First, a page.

The book is written to an adult reader and those readers want believability so scenes should focus less on trying to make the character into Bruce Willis action hero and more on creating a realistic scene.
The point of view issues smooth out as you move further into the book almost as if Brown began to learn his craft more the further he went into the novel. It does pick up in pacing and about the last quarter of the novel it becomes a book that's hard to walk away from.
Before I go further into this review I'll warn readers that this is not a book for a reader who's faint of heart or with a weak stomach. As the reader finally begins to learn about Lucius the villain and the things he's done there are scenes so graphic and gruesome I had to set the book down long enough for my stomach to stop churning because I really thought I might be sick. Beyond macabre descriptions of carving bodies the author even crosses into scenes of necrophilia. Brown has created a villain so depraved that it literally churns the stomach. Obviously if a scene in a book has the ability to make me start gagging the writer has a definite talent for writing vivid descriptions.
While I found many of the plot points extremely interesting, I also felt they were under-explained. For example, I never understood how the killer came back from death or how he killed his victim. Yes I get that they burned up, but how? I didn't understand how Lucius was an illusionist because he seemed to me more like you're above average psychotic mass murderer. I didn't understand how Virginia would connect the dots between a long dead psycho and recent killing. I also found it hard to believe the cops would instantly buy into her story. It was also never really clear on what the Gift was. I mean I got the impression that the Gift was death but that doesn't seem like much of a gift to me. I loved the idea behind these plot points. The scenes where he starts bringing Lucius to the forefront and building this heinous villain for us are some of my favorites, however Brown fails to answer the how and why as well as some of the what for his readers. Especially considering this is a stand alone title readers really needed the answers to these questions to feel fulfilled when finishing the book.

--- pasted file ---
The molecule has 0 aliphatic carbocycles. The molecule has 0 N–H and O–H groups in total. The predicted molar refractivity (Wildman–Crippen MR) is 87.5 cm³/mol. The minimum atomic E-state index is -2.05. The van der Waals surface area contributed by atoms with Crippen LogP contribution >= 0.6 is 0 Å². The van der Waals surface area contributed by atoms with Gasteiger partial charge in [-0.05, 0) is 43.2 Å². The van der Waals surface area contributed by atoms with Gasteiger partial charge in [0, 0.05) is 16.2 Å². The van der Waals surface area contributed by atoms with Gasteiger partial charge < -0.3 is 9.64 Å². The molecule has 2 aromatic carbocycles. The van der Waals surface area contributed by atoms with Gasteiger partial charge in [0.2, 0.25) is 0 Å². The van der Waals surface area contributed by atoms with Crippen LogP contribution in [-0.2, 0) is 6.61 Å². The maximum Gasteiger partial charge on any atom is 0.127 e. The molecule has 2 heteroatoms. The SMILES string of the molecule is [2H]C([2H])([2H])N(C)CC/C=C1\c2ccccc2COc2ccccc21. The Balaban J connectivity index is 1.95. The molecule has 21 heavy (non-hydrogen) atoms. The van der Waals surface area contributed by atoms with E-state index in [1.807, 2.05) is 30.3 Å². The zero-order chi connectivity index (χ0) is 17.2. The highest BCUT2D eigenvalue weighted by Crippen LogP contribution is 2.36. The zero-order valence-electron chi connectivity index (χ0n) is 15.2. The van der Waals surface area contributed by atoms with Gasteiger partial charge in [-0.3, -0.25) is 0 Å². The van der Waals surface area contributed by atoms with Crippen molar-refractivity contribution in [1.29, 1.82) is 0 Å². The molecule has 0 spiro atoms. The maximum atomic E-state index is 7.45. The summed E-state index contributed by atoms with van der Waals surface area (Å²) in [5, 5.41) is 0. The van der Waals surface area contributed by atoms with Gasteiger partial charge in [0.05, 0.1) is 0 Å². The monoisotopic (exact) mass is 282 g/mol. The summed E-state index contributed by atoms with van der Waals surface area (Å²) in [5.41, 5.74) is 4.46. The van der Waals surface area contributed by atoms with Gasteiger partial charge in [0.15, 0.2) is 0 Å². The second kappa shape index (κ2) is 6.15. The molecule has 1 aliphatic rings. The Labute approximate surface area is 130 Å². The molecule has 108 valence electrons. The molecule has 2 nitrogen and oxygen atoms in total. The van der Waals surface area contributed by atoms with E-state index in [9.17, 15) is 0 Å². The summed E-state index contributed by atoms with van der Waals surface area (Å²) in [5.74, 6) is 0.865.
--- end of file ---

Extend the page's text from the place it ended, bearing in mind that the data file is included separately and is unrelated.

As far as the characters went while Isaac was fairly fleshed out many of the other characters remained fairly one dimensional. While I would have liked to see the characters get more body to them, especially Lucius, Isaac himself needed a bit more work to be a believable character. I might have been able to work with this if Isaac was just some guy pulled into a murder investigation because it somehow targeted or revolved around him, but because of all the obvious police mistakes Isaac makes in this novel it makes him completely unbelievable as a veteran detective. If Lucius had been a modern day criminal he would have been acquitted on a technicality because of how police handled the evidence. Isaac was the most unbelievable cop I've ever read. I can easily picture the character as a man, but he doesn't come across as a cop.
Overall I can't really recommend or not recommend this book. It has potential and if you're prepared to deal with the books flaws you might enjoy it. However many readers will have difficulty wading through the flaws to the intriguing story within.”
“Once up on a time, there was an odd man who was an Illusionist. Not a Magician, that’s a whole other thing. An Illusionist does more than slight of hand, he is the slight of hand. Lucius tortured people in his basement to see how they died and then he burned the bodies. It appears that Lucius may have returned.
Isaac Walker lost his wife sixteen years ago and has raised his daughter alone. Done a good job, too. But now, someone is trying to kill Isaac and Amy and many others as well. It all began when Lori Ackerman burns to death in here room. Followed by her mother in a motel room and her father in a truck.
Obviously, something has gone wrong and Isaac knows it’s up to him to sort it all out and make it go away. That’s where things get a bit more odd, whatever is torching people wants Isaac – alive. The why would be a spoiler and we certainly won’t do that but I do recommend your picking up this short story and keeping the lights on while you read it.